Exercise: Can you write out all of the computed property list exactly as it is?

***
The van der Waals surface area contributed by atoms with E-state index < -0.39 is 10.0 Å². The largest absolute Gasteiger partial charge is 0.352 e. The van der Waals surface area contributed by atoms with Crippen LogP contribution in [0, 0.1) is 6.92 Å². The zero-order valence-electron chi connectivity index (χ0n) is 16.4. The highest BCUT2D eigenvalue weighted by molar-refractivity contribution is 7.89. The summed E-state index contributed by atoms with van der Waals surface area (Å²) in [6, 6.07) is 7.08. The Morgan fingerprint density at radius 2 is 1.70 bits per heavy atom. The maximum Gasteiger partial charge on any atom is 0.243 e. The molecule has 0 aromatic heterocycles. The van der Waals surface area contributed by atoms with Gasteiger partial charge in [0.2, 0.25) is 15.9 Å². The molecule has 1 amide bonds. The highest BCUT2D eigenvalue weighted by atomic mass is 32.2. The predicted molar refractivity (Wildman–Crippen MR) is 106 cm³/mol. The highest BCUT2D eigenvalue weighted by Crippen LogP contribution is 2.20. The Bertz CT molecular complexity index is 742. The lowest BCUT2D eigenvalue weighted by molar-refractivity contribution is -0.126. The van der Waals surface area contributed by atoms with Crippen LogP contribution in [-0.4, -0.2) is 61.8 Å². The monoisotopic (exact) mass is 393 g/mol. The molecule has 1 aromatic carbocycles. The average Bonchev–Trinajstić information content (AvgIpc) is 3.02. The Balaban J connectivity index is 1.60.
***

The van der Waals surface area contributed by atoms with E-state index < -0.39 is 10.0 Å². The largest absolute Gasteiger partial charge is 0.352 e. The van der Waals surface area contributed by atoms with Crippen LogP contribution in [0, 0.1) is 6.92 Å². The zero-order valence-electron chi connectivity index (χ0n) is 16.4. The highest BCUT2D eigenvalue weighted by molar-refractivity contribution is 7.89. The summed E-state index contributed by atoms with van der Waals surface area (Å²) in [6, 6.07) is 7.08. The Morgan fingerprint density at radius 2 is 1.70 bits per heavy atom. The maximum Gasteiger partial charge on any atom is 0.243 e. The molecule has 0 aromatic heterocycles. The van der Waals surface area contributed by atoms with Gasteiger partial charge in [0.2, 0.25) is 15.9 Å². The molecule has 1 amide bonds. The highest BCUT2D eigenvalue weighted by atomic mass is 32.2. The predicted molar refractivity (Wildman–Crippen MR) is 106 cm³/mol. The highest BCUT2D eigenvalue weighted by Crippen LogP contribution is 2.20. The Bertz CT molecular complexity index is 742. The lowest BCUT2D eigenvalue weighted by molar-refractivity contribution is -0.126. The van der Waals surface area contributed by atoms with Crippen LogP contribution in [-0.4, -0.2) is 61.8 Å². The monoisotopic (exact) mass is 393 g/mol. The molecule has 1 aromatic carbocycles. The average Bonchev–Trinajstić information content (AvgIpc) is 3.02. The Balaban J connectivity index is 1.60.